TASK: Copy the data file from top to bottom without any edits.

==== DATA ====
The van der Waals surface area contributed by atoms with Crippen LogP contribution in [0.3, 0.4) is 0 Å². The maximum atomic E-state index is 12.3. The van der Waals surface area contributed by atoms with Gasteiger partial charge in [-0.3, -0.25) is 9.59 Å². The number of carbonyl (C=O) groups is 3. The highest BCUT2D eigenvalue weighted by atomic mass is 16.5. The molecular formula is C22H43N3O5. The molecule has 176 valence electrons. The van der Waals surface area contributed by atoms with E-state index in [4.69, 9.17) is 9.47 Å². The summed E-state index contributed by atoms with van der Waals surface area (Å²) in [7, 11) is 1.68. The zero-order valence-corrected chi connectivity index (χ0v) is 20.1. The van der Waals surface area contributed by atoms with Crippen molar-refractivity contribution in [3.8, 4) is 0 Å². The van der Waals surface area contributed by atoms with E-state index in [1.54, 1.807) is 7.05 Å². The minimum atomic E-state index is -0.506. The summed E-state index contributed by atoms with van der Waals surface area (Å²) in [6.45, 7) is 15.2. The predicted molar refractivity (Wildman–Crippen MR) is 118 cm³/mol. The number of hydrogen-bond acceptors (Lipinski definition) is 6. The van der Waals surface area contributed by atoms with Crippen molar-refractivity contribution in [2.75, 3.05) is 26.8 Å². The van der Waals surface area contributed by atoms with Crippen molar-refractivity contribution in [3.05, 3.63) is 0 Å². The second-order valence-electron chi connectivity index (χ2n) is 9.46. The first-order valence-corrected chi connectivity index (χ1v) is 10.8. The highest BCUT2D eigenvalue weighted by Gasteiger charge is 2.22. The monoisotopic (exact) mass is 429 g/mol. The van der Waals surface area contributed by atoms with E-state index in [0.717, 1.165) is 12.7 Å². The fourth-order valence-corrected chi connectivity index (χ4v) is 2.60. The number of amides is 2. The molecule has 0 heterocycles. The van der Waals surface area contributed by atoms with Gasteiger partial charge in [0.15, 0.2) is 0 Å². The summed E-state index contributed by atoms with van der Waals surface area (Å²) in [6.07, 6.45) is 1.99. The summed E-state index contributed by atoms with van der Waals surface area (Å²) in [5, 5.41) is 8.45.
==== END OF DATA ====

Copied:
The van der Waals surface area contributed by atoms with Crippen LogP contribution in [0.3, 0.4) is 0 Å². The maximum atomic E-state index is 12.3. The van der Waals surface area contributed by atoms with Gasteiger partial charge in [-0.3, -0.25) is 9.59 Å². The number of carbonyl (C=O) groups is 3. The highest BCUT2D eigenvalue weighted by atomic mass is 16.5. The molecular formula is C22H43N3O5. The molecule has 176 valence electrons. The van der Waals surface area contributed by atoms with E-state index in [4.69, 9.17) is 9.47 Å². The summed E-state index contributed by atoms with van der Waals surface area (Å²) in [7, 11) is 1.68. The zero-order valence-corrected chi connectivity index (χ0v) is 20.1. The van der Waals surface area contributed by atoms with Crippen molar-refractivity contribution in [3.8, 4) is 0 Å². The van der Waals surface area contributed by atoms with E-state index in [1.54, 1.807) is 7.05 Å². The minimum atomic E-state index is -0.506. The summed E-state index contributed by atoms with van der Waals surface area (Å²) in [6.45, 7) is 15.2. The predicted molar refractivity (Wildman–Crippen MR) is 118 cm³/mol. The number of hydrogen-bond acceptors (Lipinski definition) is 6. The van der Waals surface area contributed by atoms with Crippen molar-refractivity contribution in [2.75, 3.05) is 26.8 Å². The van der Waals surface area contributed by atoms with Crippen molar-refractivity contribution in [3.05, 3.63) is 0 Å². The second-order valence-electron chi connectivity index (χ2n) is 9.46. The first-order valence-corrected chi connectivity index (χ1v) is 10.8. The highest BCUT2D eigenvalue weighted by Gasteiger charge is 2.22. The monoisotopic (exact) mass is 429 g/mol. The van der Waals surface area contributed by atoms with E-state index in [0.717, 1.165) is 12.7 Å². The fourth-order valence-corrected chi connectivity index (χ4v) is 2.60. The number of amides is 2. The molecule has 0 heterocycles. The van der Waals surface area contributed by atoms with Gasteiger partial charge in [0.15, 0.2) is 0 Å². The summed E-state index contributed by atoms with van der Waals surface area (Å²) in [6.07, 6.45) is 1.99. The summed E-state index contributed by atoms with van der Waals surface area (Å²) in [5, 5.41) is 8.45.